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Alicia Keys Gives Back to Kids Affected by HIV and AIDS

Singer/songwriter and new mom Alicia Keys tells WebMD what drives her to travel the world to help children, plus how you can help!

Starting Keep a Child Alive

Keys signed on in 2003 as co-founder of Keep a Child Alive ( with Blake and became the organization's public face. To date, KCA has helped an estimated 250,000 AIDS patients and their families, many of them children. The group provides lifesaving medications, urgent-care clinics, follow-up treatment and counseling, much-needed orphanages, and continuing education. They also offer skills training to help the young and widowed learn new trades. Facilities and health care staff are located in Kenya, Rwanda, South Africa, Uganda, and India.

The ARVs are key. Laura Guay, MD, vice president of research at the Elizabeth Glaser Pediatric AIDS Foundation and research professor at the George Washington University School of Public Health and Health Services, explains how ARVs work.

"ARVs are combinations of drugs that target different parts of the virus's reproductive cycle," Guay tells WebMD. "Limiting the virus's reproduction is a critical factor in fighting AIDS. However, HIV can mutate and develop resistance to these drugs. So multiple drugs are needed in multiple combinations to manage HIV as a chronic disease, one that a person can live with as long as the drugs are accessible."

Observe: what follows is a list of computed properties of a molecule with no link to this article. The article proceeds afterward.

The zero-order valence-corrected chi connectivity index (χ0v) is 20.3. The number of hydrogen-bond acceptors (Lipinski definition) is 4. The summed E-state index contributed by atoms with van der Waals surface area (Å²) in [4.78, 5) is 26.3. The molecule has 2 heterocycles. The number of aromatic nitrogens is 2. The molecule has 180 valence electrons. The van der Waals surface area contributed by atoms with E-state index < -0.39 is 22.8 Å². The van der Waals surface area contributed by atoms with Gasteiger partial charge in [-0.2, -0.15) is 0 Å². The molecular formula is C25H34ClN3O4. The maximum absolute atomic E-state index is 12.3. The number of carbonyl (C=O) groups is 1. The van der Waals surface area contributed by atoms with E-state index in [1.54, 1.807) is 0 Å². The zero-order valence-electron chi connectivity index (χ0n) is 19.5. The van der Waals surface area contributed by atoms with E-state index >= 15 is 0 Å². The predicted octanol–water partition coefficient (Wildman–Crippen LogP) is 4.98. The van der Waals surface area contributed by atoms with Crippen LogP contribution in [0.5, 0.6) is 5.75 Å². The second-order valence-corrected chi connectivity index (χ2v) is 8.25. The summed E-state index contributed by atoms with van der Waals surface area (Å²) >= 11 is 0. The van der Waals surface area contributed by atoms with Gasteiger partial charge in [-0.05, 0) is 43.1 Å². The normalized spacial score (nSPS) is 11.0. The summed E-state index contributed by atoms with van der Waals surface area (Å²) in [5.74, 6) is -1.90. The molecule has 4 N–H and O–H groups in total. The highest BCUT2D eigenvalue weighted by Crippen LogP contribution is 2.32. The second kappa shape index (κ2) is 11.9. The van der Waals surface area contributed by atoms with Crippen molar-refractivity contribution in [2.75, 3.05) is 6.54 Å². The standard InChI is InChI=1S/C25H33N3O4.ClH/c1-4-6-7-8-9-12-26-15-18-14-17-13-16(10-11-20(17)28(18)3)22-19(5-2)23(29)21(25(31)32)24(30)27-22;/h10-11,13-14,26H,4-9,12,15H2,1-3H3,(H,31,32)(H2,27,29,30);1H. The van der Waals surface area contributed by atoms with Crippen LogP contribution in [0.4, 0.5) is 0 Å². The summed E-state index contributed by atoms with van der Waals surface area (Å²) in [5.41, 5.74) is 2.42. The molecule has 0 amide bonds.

Among the biggest challenges for KCA and other organizations administering ARVs, Guay adds, are accessibility along with monitoring viral loads to detect the amount of HIV in the bloodstream. "In Africa, critical resources and tools are simply not there. So the general principle is to choose groups of drugs that are most likely to treat most of the population with minimal side effects -- and that are also cost-effective."

Keeping AIDS from Spreading in Africa

And when resistance sets in? "That's the difference between first-line and second-line medications," Guay explains. "We try to offer the affordable, easy-to-manage drugs first. Then, over time, bring out others."

Keys points out that securing funding and accessibility for these second-line medications has become KCA's most important goal. "That, and we're so close to finding a cure," says Keys.

"Already, new research has shown that in 96% of cases, patients on ARVs aren't spreading the disease," Keys says. "That means AIDS can be stopped. Our ultimate goal is for Keep a Child Alive not to exist. When there are no more infected kids or parents, we would love, most of all, not to be needed."

"Alicia is right," Guay confirms. "What we've seen is that in discordant couples, where one spouse is HIV-positive and the other isn't, when the positive partner is given ARVs, in more than 95% of cases he isn't transmitting HIV to his spouse, even if they are sexually active.

"ARVs decrease viral loads to undetectable levels, making the likelihood of infecting someone else, or a mother transmitting the virus to her child, decrease significantly," Guay adds. "It's not a cure yet, but it's a significant development in halting the spread of AIDS in these populations."

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